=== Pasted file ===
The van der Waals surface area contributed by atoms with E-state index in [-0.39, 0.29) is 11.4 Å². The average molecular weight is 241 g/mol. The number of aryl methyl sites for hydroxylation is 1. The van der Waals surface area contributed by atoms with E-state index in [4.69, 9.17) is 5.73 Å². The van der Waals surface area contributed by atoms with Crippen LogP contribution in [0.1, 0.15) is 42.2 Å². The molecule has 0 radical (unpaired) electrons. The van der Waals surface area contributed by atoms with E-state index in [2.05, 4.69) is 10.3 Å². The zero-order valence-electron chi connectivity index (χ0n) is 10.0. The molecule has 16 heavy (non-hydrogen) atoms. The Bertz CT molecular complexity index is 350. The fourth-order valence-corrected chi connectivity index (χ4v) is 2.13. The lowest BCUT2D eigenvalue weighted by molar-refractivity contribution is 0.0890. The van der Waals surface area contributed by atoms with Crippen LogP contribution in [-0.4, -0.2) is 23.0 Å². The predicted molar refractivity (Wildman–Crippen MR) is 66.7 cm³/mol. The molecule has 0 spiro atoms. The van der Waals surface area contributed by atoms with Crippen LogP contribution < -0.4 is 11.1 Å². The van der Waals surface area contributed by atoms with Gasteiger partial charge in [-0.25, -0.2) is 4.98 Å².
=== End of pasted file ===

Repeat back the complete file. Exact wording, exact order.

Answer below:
The van der Waals surface area contributed by atoms with E-state index in [-0.39, 0.29) is 11.4 Å². The average molecular weight is 241 g/mol. The number of aryl methyl sites for hydroxylation is 1. The van der Waals surface area contributed by atoms with E-state index in [4.69, 9.17) is 5.73 Å². The van der Waals surface area contributed by atoms with Crippen LogP contribution in [0.1, 0.15) is 42.2 Å². The molecule has 0 radical (unpaired) electrons. The van der Waals surface area contributed by atoms with E-state index in [2.05, 4.69) is 10.3 Å². The zero-order valence-electron chi connectivity index (χ0n) is 10.0. The molecule has 16 heavy (non-hydrogen) atoms. The Bertz CT molecular complexity index is 350. The fourth-order valence-corrected chi connectivity index (χ4v) is 2.13. The lowest BCUT2D eigenvalue weighted by molar-refractivity contribution is 0.0890. The van der Waals surface area contributed by atoms with Crippen LogP contribution in [-0.4, -0.2) is 23.0 Å². The predicted molar refractivity (Wildman–Crippen MR) is 66.7 cm³/mol. The molecule has 0 spiro atoms. The van der Waals surface area contributed by atoms with Crippen LogP contribution < -0.4 is 11.1 Å². The van der Waals surface area contributed by atoms with Gasteiger partial charge in [-0.25, -0.2) is 4.98 Å².